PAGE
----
This post comes to us from Abbey Wozniak from the University of Massachusetts Amherst who is currently studying in Barcelona, Spain.
Prior to my travels to Barcelona, it was incredibly difficult for me to even conjure up an image of my life as an abroad student in this extensive, Mediterranean city After being here for merely one week my mind is still foggy and my body is still in shock- is this even my reality? I have been dropped into a vibrant world where sleep is for the weak and the hunt to find something to do is merely effortless. Immediately I realized that I would no longer be spending a typical semester in the valley of Western Massachusetts at the University of Massachusetts Amherst, but in this metropolitan city as an international student at Universitat Autonoma de Barcelona. Although I’ve had previous abroad experiences, I quickly realized that those short-term adventures surely did not prepare me for this more permanent journey. My gut has lead me to this spirited city filled with culture, arts, and amazing sights and landmarks waiting to be explored. Anxious that I will run out of time to see it all, it has yet to hit me that I get to call this city home for the next four months.
I have been in Barcelona for a week now- one of the longest, emotionally climactic, yet incredible weeks of my life. I can almost feel my mind, body, and soul morphing into something richer, and its uncomfortable in the most forgiving way. Upon arriving in the Barcelona airport, API did an incredibly fluid job in transporting and settling us into our hotel. Overall, API was really thorough and useful when explaining the ins-and-outs of our time spent here as international students through the first few days of orientation. The overflow of new experiences caught me off guard, and I initially began to feel trapped in a city that I failed to understand. As the independent and confident traveler that I thought I was, this feeling intimidated me, and I briefly doubted my abilities to live independently in this foreign city. I found that the language barrier often left me feeling uncomfortable and embarrassed; each time I step foot into a crowded and local cafe I feel my body sink; I feel immediately recognized as an American. What do they think of me? There were points were I experienced intense feelings of homesickness. I missed the familiarity and comfort of it all; Yet I forced myself to ignore it, proving to myself that this too will pass. Sure enough, having spent my days roaming the city with new friends between every local coffee shop and renowned tapa bar, I can feel my confidence slowly advance, and my abilities to communicate despite the divide have already improved.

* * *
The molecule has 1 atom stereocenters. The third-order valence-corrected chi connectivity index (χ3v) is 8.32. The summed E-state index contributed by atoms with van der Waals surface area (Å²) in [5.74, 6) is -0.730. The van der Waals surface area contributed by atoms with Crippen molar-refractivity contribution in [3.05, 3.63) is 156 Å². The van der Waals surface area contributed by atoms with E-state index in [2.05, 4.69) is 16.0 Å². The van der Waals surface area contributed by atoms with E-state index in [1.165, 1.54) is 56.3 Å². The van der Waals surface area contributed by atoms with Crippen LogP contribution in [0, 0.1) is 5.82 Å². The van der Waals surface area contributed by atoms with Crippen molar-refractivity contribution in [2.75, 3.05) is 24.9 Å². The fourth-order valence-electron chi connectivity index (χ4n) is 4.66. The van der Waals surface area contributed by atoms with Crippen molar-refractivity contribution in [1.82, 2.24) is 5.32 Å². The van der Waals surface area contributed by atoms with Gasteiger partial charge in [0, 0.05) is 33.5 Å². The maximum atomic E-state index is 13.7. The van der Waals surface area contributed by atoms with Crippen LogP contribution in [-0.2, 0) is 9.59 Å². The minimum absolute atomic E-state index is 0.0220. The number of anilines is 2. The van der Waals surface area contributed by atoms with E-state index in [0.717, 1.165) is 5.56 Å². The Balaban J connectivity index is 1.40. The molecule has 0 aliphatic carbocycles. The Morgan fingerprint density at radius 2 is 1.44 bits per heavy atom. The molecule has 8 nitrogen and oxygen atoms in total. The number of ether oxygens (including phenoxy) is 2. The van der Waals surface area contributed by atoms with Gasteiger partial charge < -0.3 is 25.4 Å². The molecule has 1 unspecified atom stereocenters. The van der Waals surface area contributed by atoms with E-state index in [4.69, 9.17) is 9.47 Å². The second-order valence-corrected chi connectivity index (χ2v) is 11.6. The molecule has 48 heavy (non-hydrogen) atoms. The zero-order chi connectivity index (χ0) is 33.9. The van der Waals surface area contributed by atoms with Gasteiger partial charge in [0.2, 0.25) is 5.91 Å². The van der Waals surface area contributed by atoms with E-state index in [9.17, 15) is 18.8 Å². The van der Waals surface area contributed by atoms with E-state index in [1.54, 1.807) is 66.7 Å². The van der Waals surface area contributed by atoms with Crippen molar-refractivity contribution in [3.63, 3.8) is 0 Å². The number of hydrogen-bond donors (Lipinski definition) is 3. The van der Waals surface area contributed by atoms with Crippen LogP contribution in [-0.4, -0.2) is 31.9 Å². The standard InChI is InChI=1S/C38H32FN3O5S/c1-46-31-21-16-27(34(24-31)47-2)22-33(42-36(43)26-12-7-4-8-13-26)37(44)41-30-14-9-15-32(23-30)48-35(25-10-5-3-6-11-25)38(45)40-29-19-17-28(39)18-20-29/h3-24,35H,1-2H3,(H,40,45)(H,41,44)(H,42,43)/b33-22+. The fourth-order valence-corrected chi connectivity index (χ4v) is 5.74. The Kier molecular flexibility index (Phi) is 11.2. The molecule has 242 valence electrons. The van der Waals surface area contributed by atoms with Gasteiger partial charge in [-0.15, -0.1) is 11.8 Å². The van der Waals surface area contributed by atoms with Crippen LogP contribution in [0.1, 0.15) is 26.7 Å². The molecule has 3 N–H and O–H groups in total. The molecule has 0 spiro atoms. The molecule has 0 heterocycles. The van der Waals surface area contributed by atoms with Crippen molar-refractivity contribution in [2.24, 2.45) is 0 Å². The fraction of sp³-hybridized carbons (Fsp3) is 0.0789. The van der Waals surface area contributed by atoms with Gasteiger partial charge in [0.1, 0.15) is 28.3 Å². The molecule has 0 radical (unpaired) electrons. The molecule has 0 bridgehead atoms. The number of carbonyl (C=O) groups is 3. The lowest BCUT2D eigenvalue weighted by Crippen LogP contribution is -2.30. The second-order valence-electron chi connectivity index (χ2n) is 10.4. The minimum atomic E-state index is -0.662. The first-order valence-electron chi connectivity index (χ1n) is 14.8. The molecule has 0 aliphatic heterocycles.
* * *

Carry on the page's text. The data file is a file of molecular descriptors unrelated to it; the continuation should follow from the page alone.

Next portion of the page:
I adapted to my classes quickly here in Barcelona, and better yet, I sometimes feel excited to attend. All of my professors are so genuine, fascinating, and comforting, and I look forward to learning about art and culture in the city most renowned for its architecture and history. While in Barcelona, I am taking courses in Spanish Civilisation and Culture, Urban Interventions, Graffiti and Public Sculpture, Intercultural Communication, and Spanish Language. Classes here are certainly a nice change of pace from my home university, where mostly all of my classes are typically in large lecture halls. Here, my class sizes range from 10 to 25 students. Getting on a schedule and attending class was comforting for me. Just when you begin to feel alone, you realize that you are far, far from it. The beauty of abroad is the fact that I am sharing this experience with hundreds of other like-minded students that I probably would never have the chance to meet elsewhere.
Just when I thought that I would never gain the ability to maneuver the city alone, I’m switching metro lines without second-guessing, roaming the Parque de la Ciudad before class, reading a book in a local cafe, and watching an intimate flamenco performance at a small Spanish bar. The Barcelona lifestyle is a strange adjustment, but before you know it, you find yourself a part of it. I think that this might be the hardest thing that I have ever done- yet, I know that this is the best thing that I have ever done. Although incredibly intimidating, change is good. It forces you to break your habits, your routines, and it asks a lot out of you, physically, mentally, and emotionally. Although these things all go against security, familiarity, and the comfort of knowing, I’m learning to not get discouraged, but you must embrace this change instead. Barcelona has the most unique rhythm of life, and although I am still a bit offbeat, I am confident that this city and I will get along just fine.